The U.S. Army is not short of commitments; an ongoing war in Afghanistan, troops still engaged in New Dawn in Iraq, worries over the volatility of North Korea and a Chinese defense budget with a recent tendency to climb steeply with every passing year. In fact, U.S. forces operate in around 80 countries. But there was concern among those attending this year’s AUSA Aviation Symposium and Exposition in Washington, DC that substantially cutting the Army’s budget at this point in time would be contradictory to the nation’s requirements. Although the helicopter has finally come into the spotlight as a mission-critical system in support of the soldier on the ground, all is not as well as it may appear to be.
Army Aviation still has a share of the annual Army budget in excess of its size. Col. William Morris, director of Army Aviation at the Office of the Deputy Chief of Staff (G3/5/7), said during the first day of AUSA that the Aviation Branch accounts for seven percent of the Army, while his colleague, Col. Randolph Rotte, Army Aviation Division Chief, said later that aviation was still benefiting from more than 20 percent of the total Army budget.
BG William Crosby, PEO Aviation, wrapping up the first day’s sessions, said that his remit was to caretake the $7.06 billion that Army Aviation has. However, to a great extent the health of Army Aviation is due in no small measure to the cancellation of the Comanche program several years ago. We are passed that and worries are surfacing about where aviation will be post-2025.
Many may deride the idea that such an outwardly healthy branch of the Army could indulge itself in such long-term concerns. But as Crosby stated, “the only new thing I am buying is UAVs.” What he meant was that composition of the current fleet has been reliant on the upgrading and modification of many well-proven platforms, but that the design of these will make them redundant in the face of new technology available in the post-2025 world. The much-lauded CH-47F is based on a 70-year-old design. The rest of the battle-hardened mainstays used by today’s warfighters fair little better—the UH-60, AH-64 and OH-58 were all designed around half a century ago. The money has been spent on sustaining and upgrading old designs—with much success, it should be acknowledged. The exception is the UH-72A Lakota, albeit on off-the-shelf procurement of an existing design (EC145).
But the fact is that a bow wave of complacency and comfort has resulted in a lack of investment in Science and Technology (S&T) that should be leading the way toward next generation aircraft. Crosby criticised the existing S&T budget—a mere $107 million out of $7.06 billion (or a little over 1.5 percent of the whole budget)—calling it a ‘pittance’. Individual companies are making progress through their own funding, he noted: Sikorsky with its X2 (now being developed into the Raider program with the Armed Aerial Scout requirement in mind) and Piasecki’s X49A Speed Hawk vectored thrust ducted propeller (VTDP) compound helicopter program, which aims to demonstrate potential improvements in speed (200-plus kts), range, survivability and reliability. Last year Eurocopter entered this speed arena with its X3 demonstrator. Crosby said that the future lies in high-speed (greater than 170 kts), fly-by-wire, composites and signature reductions. “We have to invest in our future” he said.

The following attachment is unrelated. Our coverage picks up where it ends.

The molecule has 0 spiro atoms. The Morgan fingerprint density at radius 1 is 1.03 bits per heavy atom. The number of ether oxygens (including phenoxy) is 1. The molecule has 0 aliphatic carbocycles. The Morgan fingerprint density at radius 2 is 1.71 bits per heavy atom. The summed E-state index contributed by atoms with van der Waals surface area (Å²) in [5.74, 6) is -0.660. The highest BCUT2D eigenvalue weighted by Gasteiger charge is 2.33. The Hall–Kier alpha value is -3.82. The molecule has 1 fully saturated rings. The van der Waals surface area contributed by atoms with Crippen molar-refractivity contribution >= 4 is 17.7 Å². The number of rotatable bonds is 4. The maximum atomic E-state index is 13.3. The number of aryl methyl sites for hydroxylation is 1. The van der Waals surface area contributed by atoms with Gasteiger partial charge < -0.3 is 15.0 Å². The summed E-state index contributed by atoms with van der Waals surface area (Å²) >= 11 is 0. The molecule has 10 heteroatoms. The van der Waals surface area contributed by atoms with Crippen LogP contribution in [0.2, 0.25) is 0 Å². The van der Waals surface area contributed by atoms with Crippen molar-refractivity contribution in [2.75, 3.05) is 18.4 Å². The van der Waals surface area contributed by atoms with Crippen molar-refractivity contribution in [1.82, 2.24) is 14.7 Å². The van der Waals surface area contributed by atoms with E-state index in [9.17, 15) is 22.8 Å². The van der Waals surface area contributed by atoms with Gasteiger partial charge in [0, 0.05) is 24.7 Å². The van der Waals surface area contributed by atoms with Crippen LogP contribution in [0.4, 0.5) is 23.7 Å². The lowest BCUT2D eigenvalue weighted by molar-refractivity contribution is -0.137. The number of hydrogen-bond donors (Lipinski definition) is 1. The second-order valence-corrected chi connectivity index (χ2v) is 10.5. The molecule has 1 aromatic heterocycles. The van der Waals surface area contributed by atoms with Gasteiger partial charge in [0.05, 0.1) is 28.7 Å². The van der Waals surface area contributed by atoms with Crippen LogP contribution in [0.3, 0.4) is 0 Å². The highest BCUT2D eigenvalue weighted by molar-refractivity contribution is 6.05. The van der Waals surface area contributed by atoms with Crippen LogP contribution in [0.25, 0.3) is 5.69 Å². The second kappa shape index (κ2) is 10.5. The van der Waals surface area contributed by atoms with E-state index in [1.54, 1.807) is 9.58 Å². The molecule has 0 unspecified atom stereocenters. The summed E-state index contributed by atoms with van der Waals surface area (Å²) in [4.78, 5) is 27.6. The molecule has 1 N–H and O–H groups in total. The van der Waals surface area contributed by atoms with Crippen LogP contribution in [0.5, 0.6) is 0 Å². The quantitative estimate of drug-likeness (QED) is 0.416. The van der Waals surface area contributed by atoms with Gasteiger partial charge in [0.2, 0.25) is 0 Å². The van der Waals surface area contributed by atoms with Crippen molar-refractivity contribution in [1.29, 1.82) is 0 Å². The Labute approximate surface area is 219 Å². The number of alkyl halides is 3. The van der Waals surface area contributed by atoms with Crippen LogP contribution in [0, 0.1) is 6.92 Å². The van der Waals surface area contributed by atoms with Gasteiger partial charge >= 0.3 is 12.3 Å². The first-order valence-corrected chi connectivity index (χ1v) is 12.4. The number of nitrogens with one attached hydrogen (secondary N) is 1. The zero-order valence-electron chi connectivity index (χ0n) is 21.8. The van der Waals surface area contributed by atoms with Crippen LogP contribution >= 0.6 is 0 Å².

But the onus has turned towards fiscal responsibility. MG Mark Brown, Deputy for Acquisition & Systems management, spoke about the requirement to achieve a two-to-three percent net annual growth in warfighting capabilities without a commensurate budget increase. Brown said that the task had been outlined in 2010 by Army Secretary John McHugh: “We need an agile system that rapidly develops, purchases, and fields innovative solutions for our soldiers without breaking our commitment to be good stewards of taxpayers’ dollars.”
To this end, Ellis Golson, Director of Capabilities for Acquisition & System Management, Office of the Assistant Secretary of the Army (Acquisition, Logistics & Technology) said that although the UAS ‘genie was out of the bottle,’ it didn’t automatically mean that capabilities such as a vertical takeoff/landing (VTOL) UAS had to be the immediate way forward. He too talked about cost-effectiveness but iterated one of the ongoing challenges of acquisition—“how to establish set requirements when technology changes so fast.” He delivered a cold reminder about the pace of the acquisition system, saying that it was likely that it would take seven years between the Milestone A on the acquisition of the proposed AAS to the fielding of the first aircraft. However, it is this length of time that concerns Crosby today.
“Recently completed analysis indicates the need for a new generation of vertical lift platforms to start being fielded in the 2025 timeframe.”
The question remains: how do you do that on an S&T budget of $107 million?